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Nebraska role brings actor late-in-life kudos

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Los ANGELES -- Sometimes, you can tell a lot about an actor by the company he keeps.

In the '60s and '70s, Bruce Dern kept very good company indeed. Dern and Jack Nicholson had a bond, forged when they were both hungry young actors doing motorcycle/drug movies for Roger Corman before hitting the Hollywood big leagues.

As Nicholson's star rose, so did Dern's, albeit less spectacularly. He was frequently cast by important old-school directors such as John Frankenheimer (Black Sunday) and Alfred Hitchcock (Family Plot). In 1972, director Mark Rydell chose Dern to be the guy who would kill John Wayne onscreen in The Cowboys.

Fortunately, Dern also worked with the upstarts of the Hollywood Renaissance -- guys who didn't have a problem with his shooting The Duke -- including Bob Rafelson (The King of Marvin Gardens, alongside Nicholson), Hal Ashby (Coming Home) and Michael Ritchie (Smile).

If enduring stardom proved elusive, the Illinois-raised Dern has stayed a working actor, appearing on TV (CSI NY, Big Love) and the occasional movie. And if the parts got smaller, he was still shown appreciation by directors such as Quentin Tarantino (Django Unchained), Francis Ford Coppola (Twixt) and Joe Dante, who gave Dern the role of "Creepy Carl" in the juvenile horror movie The Hole.

Dern, now 77, sees his star rise again with Nebraska, a sweet and salty road movie from director Alexander Payne (The Descendants, About Schmidt). Dern plays Woody, a retired mechanic who has been left on the borders of senility by alcoholism, war and a troublesome marriage. When Woody gets sent a notice about a potential million-dollar prize from a mail-order company, he believes it is as good as cash, and compels his estranged younger son David (Will Forte) to join him on a trip to Lincoln, Neb., to claim his prize.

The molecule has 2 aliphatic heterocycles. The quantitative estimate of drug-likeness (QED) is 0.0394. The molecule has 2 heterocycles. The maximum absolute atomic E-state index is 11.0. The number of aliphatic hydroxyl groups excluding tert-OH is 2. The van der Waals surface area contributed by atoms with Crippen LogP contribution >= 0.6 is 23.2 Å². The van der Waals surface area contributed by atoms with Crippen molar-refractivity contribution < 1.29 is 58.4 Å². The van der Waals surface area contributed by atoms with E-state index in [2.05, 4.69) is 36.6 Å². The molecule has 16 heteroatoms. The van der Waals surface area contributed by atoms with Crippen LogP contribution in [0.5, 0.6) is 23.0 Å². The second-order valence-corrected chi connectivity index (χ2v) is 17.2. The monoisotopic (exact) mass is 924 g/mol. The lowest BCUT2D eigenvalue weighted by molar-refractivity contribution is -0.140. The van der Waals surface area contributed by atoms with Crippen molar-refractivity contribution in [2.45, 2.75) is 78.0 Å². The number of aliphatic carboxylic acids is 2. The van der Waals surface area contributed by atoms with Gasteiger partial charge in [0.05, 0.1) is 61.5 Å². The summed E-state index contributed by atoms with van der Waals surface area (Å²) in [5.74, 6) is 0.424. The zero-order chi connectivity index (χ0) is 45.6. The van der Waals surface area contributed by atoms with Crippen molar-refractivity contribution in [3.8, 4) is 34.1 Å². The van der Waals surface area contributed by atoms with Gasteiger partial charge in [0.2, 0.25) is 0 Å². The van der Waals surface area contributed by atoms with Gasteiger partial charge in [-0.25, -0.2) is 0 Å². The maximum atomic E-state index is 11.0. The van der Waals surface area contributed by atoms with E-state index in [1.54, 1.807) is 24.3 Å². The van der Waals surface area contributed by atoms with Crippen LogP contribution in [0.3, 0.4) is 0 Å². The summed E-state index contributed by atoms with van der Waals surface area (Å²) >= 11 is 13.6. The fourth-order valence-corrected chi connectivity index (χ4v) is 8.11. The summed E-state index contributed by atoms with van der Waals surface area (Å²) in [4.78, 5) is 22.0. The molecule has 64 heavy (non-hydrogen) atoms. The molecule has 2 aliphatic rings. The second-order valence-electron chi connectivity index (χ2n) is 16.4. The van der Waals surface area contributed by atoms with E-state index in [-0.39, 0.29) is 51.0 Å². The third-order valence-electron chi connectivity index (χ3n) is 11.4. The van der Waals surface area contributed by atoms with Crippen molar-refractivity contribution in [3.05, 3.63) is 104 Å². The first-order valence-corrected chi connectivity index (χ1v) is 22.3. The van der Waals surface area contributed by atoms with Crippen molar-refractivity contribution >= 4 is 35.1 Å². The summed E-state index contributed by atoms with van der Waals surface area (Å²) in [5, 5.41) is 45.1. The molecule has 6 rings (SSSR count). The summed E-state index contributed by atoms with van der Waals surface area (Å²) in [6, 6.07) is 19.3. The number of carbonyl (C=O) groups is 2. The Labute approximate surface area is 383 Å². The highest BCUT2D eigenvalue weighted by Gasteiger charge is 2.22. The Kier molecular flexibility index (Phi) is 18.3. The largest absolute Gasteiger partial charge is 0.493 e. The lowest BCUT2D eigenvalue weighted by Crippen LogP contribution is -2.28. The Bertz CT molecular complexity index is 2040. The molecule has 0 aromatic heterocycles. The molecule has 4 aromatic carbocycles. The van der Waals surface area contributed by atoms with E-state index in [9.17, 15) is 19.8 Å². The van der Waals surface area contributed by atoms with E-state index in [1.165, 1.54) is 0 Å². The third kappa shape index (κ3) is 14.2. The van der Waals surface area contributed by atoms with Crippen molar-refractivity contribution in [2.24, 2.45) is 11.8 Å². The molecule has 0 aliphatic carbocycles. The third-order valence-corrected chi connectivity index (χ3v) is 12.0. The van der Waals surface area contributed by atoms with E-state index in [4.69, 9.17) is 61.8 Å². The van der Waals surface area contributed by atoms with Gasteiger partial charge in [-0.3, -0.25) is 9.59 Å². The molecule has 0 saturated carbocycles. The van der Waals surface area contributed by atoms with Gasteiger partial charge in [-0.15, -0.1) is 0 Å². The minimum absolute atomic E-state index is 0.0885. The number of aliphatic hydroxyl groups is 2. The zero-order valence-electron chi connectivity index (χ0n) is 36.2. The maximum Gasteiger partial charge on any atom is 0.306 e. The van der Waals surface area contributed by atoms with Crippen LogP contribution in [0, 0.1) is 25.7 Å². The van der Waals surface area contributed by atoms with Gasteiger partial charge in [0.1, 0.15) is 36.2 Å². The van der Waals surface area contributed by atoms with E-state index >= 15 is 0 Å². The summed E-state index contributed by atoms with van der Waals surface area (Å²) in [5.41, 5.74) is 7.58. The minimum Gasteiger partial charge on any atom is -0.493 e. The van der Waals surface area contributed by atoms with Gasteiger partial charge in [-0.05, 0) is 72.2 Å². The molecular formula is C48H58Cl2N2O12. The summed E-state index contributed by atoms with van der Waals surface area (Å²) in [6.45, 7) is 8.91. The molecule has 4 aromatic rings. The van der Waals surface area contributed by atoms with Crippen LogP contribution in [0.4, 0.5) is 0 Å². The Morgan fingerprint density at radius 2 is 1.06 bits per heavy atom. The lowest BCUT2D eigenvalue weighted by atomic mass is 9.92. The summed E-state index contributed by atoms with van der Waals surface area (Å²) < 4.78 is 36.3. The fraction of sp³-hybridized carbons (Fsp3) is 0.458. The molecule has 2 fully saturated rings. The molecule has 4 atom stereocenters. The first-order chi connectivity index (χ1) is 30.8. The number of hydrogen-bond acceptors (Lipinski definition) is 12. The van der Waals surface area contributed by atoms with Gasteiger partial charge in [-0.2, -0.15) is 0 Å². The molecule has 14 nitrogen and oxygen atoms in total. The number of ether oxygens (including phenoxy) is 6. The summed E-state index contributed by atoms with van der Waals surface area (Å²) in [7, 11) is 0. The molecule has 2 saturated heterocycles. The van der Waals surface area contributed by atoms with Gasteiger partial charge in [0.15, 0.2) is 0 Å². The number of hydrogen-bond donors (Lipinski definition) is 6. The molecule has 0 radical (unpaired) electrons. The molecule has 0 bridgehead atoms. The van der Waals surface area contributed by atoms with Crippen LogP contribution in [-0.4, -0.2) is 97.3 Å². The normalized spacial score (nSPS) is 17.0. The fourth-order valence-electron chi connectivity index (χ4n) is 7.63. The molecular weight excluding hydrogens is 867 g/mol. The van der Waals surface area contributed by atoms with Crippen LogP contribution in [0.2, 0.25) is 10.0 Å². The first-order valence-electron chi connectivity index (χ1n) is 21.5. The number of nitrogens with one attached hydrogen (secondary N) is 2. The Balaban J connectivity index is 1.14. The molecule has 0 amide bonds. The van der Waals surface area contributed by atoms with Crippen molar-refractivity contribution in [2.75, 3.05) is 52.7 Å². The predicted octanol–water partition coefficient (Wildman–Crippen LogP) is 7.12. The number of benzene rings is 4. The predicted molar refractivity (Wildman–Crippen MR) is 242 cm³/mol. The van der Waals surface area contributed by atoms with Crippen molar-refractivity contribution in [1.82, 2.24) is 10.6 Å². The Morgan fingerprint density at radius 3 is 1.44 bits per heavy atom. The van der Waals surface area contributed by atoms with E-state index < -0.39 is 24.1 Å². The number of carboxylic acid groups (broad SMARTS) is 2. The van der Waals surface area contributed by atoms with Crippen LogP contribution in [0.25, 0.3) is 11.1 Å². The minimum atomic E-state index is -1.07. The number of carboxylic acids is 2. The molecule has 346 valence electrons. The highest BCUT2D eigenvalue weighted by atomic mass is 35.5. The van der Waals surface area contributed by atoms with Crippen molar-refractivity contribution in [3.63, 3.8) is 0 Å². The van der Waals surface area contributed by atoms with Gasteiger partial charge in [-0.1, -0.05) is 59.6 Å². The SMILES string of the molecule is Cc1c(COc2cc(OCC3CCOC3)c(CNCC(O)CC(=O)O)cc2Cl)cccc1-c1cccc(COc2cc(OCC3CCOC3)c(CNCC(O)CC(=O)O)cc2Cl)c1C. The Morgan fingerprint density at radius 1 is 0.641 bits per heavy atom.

Dern already claimed his prize -- for top male actor -- at this year's Cannes Film Festival, and in this last week has been nominated in best-actor categories by the Screen Actors Guild and the Golden Globes. An Academy Award nomination is likely, and Dern, who was last nominated 34 years ago for playing a damaged Vietnam vet in Coming Home, is not one to shrug off a possibility for an Oscar.

"It would mean everything," he says at a press conference, adding that the movie is still very much an ensemble work.

"The thing I'm proudest of in this movie is the group effort, and I include the people behind the camera," Dern says. "Alexander's got an 85-member crew and half of them have worked on every movie he's ever made. So he's got a family there.

"That's what made it exciting," he says. "It was an at-bat for all of us."

To some extent, Dern was cast because he brings a Midwest authenticity to a role that plays on the stoicism and determination of that generation of Midwesterner. He recalls westward road trips from his native Winnetka through the same country in which Nebraska is set.

"The people were monumental to me. They were bigger than life, not in size -- although they were bigger size-wise too, because the kids are hauling ice or shucking wheat or whatever it is that they do," he says.

"There was an honesty and integrity, even at the gas station," he says. "So I always felt that once I left Illinois, everyone was fairer than where I lived. That was the quality I picked up on more than anything else in the script.

"If there's one ingredient that Woody has -- and I don't know if he knows he has it -- he's a fair man and he believes everybody else is going to be fair.

"And when they're not," Dern says, "... there comes the story."

Dern has high praise for Payne -- and keep in mind Dern's first ever film work was for Elia Kazan in an uncredited role in Wild River, among all those other superstar directors.

"The excitement of it is you have a director who is standing right next you, and you can feel his pulse," Dern says. "He knows the scripts works. Eighty per cent of his job, he feels, is accomplished in his casting.

"He'd sit there watching the movie. He's the first one seeing it. He's like the guy in the huddle with you, calling the plays, and then he's going to sit back and see if you run them well.

"It's an experience I've never had before in my career, and I've worked with plenty of people who have major game as directors," Dern says.

"I'd never been in a piece of material where it was all there to begin with," he says. "We didn't have to add anything.

"And I'm Mr. Add, trust me," he chuckles. "I'm the guy who puts in anything I can to make Brucey look a little better."

Nebraska opens in Winnipeg Dec. 20.

randall.king@freepress.mb.ca

Republished from the Winnipeg Free Press print edition December 14, 2013 G3

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